Hinduism has no founder, one universal reality (or god) known as Brahman, many gods and goddesses (sometimes referred to as devtas), and several scriptures. Hinduism also has no priesthood or hierarchical structure similar to that seen in some other religions, such as Christianity. Hindus acknowledge the authority of a wide variety of writings, but there is no single, uniform canon. The oldest of the Hindu writings are the Vedas. The word "veda" comes from the Sanskrit word for knowledge. The Vedas, which were compiled from ancient oral traditions, contain hymns, instructions, explanations, chants for sacrifices, magical formulas, and philosophy. Another set of sacred books includes the Great Epics, which illustrate Hindu faith in practice. The Epics include the Ramayana, the Mahabharata, and the Bhagavad Gita.
The Hindu pantheon includes approximately thirty-three million gods. Some of these are held in higher esteem than others. Over all the gods, Hindus believe in one absolute high god or universal concept. This is Brahman. Although he is above all the gods, he is not worshipped in popular ceremonies because he is detached from the day-to-day affairs of the people. Brahman is impersonal. Lesser gods and goddesses (devtas) serve him. Because these are more intimately involved in the affairs of people, they are venerated as gods. The most honored god in Hinduism varies among the different Hindu sects. Although Hindu adherents practice their faith differently and venerate different deities, they share a similar view of reality and look back on a common history.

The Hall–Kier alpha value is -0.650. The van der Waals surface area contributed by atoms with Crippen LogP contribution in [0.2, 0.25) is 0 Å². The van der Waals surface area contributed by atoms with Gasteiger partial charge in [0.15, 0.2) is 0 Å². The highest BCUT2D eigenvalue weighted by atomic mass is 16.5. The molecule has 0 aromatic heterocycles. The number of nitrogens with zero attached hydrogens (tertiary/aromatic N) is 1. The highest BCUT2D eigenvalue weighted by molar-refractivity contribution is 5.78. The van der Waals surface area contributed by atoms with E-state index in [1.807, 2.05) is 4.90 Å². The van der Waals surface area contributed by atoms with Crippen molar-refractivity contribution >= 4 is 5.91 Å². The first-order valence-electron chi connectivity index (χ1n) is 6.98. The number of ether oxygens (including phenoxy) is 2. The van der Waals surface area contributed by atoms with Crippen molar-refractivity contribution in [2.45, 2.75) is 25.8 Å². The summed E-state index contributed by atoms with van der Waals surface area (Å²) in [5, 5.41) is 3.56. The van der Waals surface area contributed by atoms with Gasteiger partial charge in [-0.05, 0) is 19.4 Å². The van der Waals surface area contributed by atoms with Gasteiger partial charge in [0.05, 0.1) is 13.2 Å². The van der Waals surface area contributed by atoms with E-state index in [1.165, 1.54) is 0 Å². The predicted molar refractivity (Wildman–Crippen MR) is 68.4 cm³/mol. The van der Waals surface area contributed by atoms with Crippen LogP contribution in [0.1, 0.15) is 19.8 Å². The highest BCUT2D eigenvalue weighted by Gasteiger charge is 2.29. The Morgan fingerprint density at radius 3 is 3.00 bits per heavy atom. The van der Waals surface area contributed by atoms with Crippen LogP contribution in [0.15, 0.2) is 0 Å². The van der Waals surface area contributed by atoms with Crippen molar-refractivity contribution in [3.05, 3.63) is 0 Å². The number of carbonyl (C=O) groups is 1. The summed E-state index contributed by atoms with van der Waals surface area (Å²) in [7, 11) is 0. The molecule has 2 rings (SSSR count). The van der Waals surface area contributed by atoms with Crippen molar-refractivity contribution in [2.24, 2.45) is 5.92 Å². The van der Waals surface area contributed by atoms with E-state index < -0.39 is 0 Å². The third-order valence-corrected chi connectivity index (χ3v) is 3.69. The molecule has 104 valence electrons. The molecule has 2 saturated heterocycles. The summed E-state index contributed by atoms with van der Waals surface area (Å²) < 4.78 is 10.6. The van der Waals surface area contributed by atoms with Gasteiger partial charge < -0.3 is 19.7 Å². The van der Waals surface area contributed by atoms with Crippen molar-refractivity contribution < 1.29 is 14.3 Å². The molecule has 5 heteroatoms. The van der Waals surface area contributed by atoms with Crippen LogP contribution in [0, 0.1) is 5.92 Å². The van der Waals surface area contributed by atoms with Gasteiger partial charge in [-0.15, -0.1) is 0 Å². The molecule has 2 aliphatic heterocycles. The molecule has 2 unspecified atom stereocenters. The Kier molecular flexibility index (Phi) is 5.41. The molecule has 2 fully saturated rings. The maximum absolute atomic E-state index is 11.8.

Believed to be the largest periodic gathering of human beings in the world, the Kumbh Mela or Pitcher Fair takes place every twelve years in the holy city of Prayag (now Allahabad) in north central India. It is the highpoint of a pilgrimage that also stops at Hardwar, Nasik, and Ujjain, but it is at Allahabad where the GANGES RIVER meets the Yamuna River, and where the mythical river of enlightenment, known as the Sarasvati, flows. About two million Hindu pilgrims from all over India travel here to take a dip at the confluence of the two rivers.
Why is it called the Pitcher Fair? According to legend, the Hindu gods and demons (ashuras) had been fighting for a long time, but neither could conquer the other. Both knew about a KUMBH (pitcher) filled with amrit, the nectar of immortality, that lay on the ocean floor. It was the gods, of course, who eventually found the pitcher, drank the nectar, and became immortal. But during the struggle, according to one version of the legend, drops of nectar fell at Prayag (Allahabad), Hardwar, Nasik, and Ujjain. Another version says that as the gods carried the pitcher off to heaven, they stopped at these four places. The journey took twelve days, which for the gods are much longer than earthly days-hence the twelve-year cycle on which the fair is held.
The fair that commemorates this journey has been held for centuries. A Chinese traveler in the seventh century mentioned seeing half a million Hindus gathered at Prayag, and today, of course, it is even easier for pilgrims to get there. A vast tent city is erected to house them, temporary water and power lines are installed, and ten pontoon bridges are laid across the Ganges. Movies of Hindu gods and heroes are shown from the backs of trucks, and plays recounting Hindu myths are performed. So many people attend the festival that the government often has difficulty controlling them, and tragedies cannot always be avoided. In 1954, for example, hundreds were killed or injured in a rush toward the water where the two rivers meet.
SYMBOLS AND CUSTOMS